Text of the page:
OTC: Kent Babb Talks To The Pitch About The Star, The Washington Post And Haley & Pioli

“I’m not sure that I’m not leaving a perfect job for me [as a sports columnist at The Star]. This could be the job that was tailored for me. I think I’m making the right move.”
Kent Babb, in an interview with The Pitch’s Jonathan Bender, on his recent acceptance of a position with the Washington Post as a feature writer, Pitch.com
GH: Jonathan Bender recently posted an interesting and entertaining interview with The Kansas City Star’s Kent Babb at pitch.com. Babb is a young guy who was just promoted from his role as the Chiefs’ beat writer to that of a columnist – which is widely considered about as good as it gets when it comes to newspaper hierarchy. Read on.

“One of my editors approached me back in February and asked if I would be interested in being a columnist. I’m not an idiot, so the answer was ‘of course.’ I’m a pretty opinionated guy on Twitter. I was ready for a change, and it was a heck of a change. I loved the idea of it and the reality of it. One of the challenges in my job was that I had to be an expert in every sport and every team, and I’m not your huge, hardcore sports fan. I like to write. I like sports. I think Sam [Mellinger] really gets into the stats and games, where I’m more of a what’s-going-on-behind-the-scenes guy. I care more about people. Sports fans dream of a weekend that’s nothing but sports. That’s never been my thing. I’m a huge college-football fan. I absolutely go crazy over college football. I’m a fish out of water here where college basketball is such a big deal.”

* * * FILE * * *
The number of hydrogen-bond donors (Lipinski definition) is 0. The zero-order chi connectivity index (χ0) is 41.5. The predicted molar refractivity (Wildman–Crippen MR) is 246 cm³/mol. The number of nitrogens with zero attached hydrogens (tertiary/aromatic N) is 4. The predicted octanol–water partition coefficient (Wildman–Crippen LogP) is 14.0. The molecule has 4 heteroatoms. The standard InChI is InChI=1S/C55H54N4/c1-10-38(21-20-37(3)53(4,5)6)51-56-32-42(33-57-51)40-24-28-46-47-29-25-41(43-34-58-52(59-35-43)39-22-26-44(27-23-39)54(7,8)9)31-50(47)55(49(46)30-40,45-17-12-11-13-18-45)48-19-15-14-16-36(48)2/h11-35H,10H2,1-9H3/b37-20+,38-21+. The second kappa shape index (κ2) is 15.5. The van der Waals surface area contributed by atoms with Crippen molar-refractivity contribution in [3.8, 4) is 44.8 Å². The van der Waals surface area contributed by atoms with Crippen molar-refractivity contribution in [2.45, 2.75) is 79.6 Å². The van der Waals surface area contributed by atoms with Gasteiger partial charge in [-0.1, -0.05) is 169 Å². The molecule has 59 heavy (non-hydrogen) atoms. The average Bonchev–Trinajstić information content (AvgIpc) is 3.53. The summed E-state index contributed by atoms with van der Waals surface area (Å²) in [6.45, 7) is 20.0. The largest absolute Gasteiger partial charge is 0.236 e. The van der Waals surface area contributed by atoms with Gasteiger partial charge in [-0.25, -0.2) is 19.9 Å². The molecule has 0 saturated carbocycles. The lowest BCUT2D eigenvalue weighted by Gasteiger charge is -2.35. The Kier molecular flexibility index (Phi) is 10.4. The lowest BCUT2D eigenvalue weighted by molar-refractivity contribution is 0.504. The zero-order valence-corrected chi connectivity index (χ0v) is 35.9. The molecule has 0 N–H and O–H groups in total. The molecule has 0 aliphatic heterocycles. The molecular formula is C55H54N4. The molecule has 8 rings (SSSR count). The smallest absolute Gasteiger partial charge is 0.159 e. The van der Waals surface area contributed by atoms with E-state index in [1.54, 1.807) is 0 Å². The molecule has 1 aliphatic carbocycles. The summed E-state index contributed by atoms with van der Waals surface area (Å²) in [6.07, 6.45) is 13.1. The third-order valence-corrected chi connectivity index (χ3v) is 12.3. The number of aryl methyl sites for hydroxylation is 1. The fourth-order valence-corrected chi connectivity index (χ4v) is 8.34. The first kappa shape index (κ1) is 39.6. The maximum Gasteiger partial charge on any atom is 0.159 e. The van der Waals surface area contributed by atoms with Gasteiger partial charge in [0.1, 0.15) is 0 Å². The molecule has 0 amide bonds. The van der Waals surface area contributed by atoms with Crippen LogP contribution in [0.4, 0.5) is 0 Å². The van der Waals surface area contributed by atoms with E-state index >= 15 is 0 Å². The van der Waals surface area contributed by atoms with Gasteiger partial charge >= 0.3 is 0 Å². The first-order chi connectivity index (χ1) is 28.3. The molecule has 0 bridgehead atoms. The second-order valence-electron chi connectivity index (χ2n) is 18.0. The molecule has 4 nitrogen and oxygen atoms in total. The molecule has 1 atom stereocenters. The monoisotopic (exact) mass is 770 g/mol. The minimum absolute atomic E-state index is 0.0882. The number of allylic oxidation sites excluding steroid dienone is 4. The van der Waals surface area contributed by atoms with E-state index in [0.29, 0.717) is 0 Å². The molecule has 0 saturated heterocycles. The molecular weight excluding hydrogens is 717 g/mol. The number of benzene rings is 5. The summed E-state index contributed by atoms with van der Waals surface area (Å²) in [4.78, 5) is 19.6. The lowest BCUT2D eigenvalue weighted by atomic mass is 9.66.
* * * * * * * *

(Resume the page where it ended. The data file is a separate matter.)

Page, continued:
Kent Babb, Pitch.com
GH: Interesting honesty from Babb on how he views sports. I have never thought it takes a super fan to be a columnist or commentator. Kevin Kietzman follows the games but he is not the stats nerd that Soren Petro and Steven St. John are when it comes to the games. Despite that fact, KK hosts the most highly rated show this city has ever known. Great storytellers make great columnists. Joe Posnanski is one of the best at spinning a written tale. Jason Whitlock writes with more edge and humor, which made his columns a must read in The Star. Mellinger doesn’t have the feel for his audience that I think Whitlock possessed. His topics too often miss the mark. It will be interesting to see if Mellinger is asked to sharpen his keyboard after Babb’s departure.

“I’m 30, and I don’t know what I want to do long term. I think I’d like to be a long-form writer and write for magazines, websites and newspapers. As for columns, I liked it. If somebody offered me a column in the future, this [experience at The Star] wouldn’t stop me from considering that.”
Kent Babb, Pitch.com
GH: Babb had a great gig at The Star as a columnist and feature writer. That combo doesn’t get offered often. But the health of the daily newspaper continues to wane. Odd how the best writers are all moving from newspapers and mags to websites – once considered the bastard of journalism.

“I always liked Todd [Haley]. He’s one of the most regular guys that I’ve covered. And one of the most unfortunate things about the Todd Haley era is that nobody else really saw that. I think he is a lot like you and me — he’s just a regular guy to have a beer with.”
Kent Babb, Pitch.com
GH: I cannot come up with anyone who struck me as more ignorant in how to act in his job place than Todd Haley. The man was handed the opportunity of his life by Scott Pioli and he proceeded to act like a child in protesting his unhappiness with his boss. That always works out well for the employee, doesn’t it?